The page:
3 Key Principles For a Solid Sales Foundation

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Anyone entering the world of sales will immediately notice the thousands of strategic methodologies and tactical tips out there on how to most effectively approach.  Some of the most well-known sales books covering methodologies and/or tips include Solution Selling, The Challenger Sale, How to Win Friends and Influence People, The Little Red Book of Selling, SPIN Selling, Influence: The Psychology of Persuasion, Secrets of Closing the Sale, etc.

I’ve found much sound, relevant, and useful information in studying many of them, and would encourage anyone serious about sales to study as much as possible, but the most important thing I’ve done (on my own and with help of others) is identify many of the underlying principles, ideas, and customs that appear to transcend them all.  I consider this identification supremely important because it enables me to think and therefore act to navigate different situations as effectively as possible, leading to the healthiest possible outcomes.           

I haven’t found a resource that really identifies them all, so I’ll do that to a limited degree here.  Below are a few major examples listed under their natural subjects but all present in sales (assuming you’re selling in America).

Business:

-A healthy business relationship: each side feels it’s benefitting from the value exchange considering objective standards- a win/win

-The goal of a for-profit business is to maximize shareholder wealth

-Negotiation is a critical means of shareholder wealth maximization and is legal and ethical

-The price of anything is what the market will pay

-Differentiated offerings must demand a disproportionally high premium to maximize shareholder wealth

-Satisfied repeat customers are a business’s greatest source and opportunity for profit

-The customer isn’t always right

Human Psychology:

-People naturally react to every stimulus emotionally first but can choose to respond rationally

-People naturally avoid loss when comfortable and fight or fly when threatened

-People naturally subject to confirmation bias, reciprocity, scarcity, authority, consistency, liking, and consensus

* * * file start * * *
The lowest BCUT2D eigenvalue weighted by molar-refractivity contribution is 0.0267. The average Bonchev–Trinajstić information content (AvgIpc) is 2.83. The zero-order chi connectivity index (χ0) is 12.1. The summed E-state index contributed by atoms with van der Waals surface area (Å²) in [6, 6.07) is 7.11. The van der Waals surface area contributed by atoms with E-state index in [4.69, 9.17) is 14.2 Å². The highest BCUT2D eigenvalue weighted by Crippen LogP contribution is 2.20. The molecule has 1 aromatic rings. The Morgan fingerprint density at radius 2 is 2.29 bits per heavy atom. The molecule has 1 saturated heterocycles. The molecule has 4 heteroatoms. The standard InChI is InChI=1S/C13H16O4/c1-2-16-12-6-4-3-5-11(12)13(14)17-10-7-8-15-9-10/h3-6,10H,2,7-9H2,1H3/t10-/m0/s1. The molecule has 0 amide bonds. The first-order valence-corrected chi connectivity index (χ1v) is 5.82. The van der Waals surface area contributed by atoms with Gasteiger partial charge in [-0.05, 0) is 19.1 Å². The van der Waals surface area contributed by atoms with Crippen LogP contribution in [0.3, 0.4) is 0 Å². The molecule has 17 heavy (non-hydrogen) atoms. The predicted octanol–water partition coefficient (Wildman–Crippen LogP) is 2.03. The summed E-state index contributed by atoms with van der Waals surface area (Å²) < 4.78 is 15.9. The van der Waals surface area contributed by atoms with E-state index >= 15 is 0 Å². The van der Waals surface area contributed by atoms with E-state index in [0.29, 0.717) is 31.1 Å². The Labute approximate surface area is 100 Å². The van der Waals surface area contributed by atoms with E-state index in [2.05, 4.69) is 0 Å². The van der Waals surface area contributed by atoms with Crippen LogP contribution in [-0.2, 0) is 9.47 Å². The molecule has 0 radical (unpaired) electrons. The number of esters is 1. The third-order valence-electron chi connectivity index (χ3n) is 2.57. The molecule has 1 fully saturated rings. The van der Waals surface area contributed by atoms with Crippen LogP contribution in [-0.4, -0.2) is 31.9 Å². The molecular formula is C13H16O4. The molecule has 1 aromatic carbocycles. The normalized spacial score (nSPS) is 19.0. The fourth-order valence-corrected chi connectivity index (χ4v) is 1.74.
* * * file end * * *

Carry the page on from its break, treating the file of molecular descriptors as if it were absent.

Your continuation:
-Groups naturally subject to groupthink/herding/conformity/social proof

And finally, Sales-Specific:

-A salesperson’s job is to sell their companies’ goods and services for more money and to more buyers than they could be sold otherwise 

-A salesperson must clearly understand their offerings’ differentiated value

-Discovery is usually the most important part of any sales cycle

-Politely disqualifying a prospect is second only in importance to closing a deal

-Nurturing an unqualified prospect should almost always be one of the lowest priorities

-Satisfying customers’ every request for information/support does not make buying easier for the customer

-Higher prices will not necessarily cause customers to defect

-Accountability to and from customers is a critical component of healthy sales cycles and must be mutually decided upon from the very beginning of each cycle

-5 components of healthy accountability: clear expectations, clear capability, clear measurement, clear feedback, clear consequences

The final 2 major principles I’ll note are the keys to navigating all: 1) many principles naturally appear contradict each other to some degree even while being correct (e.g. satisfied repeat customers are the greatest source of profit and the customer isn’t always right), so a salesperson must be able to discern WHEN one conflicting idea takes precedence over another and 2) have the courage & resolve to act on the most important principle/idea considering the circumstances.

I’m confident keeping the above principles and ideas in mind will help you better navigate the complex world of sales too.

Good luck and good selling!    
-Todd

Todd Lamoreaux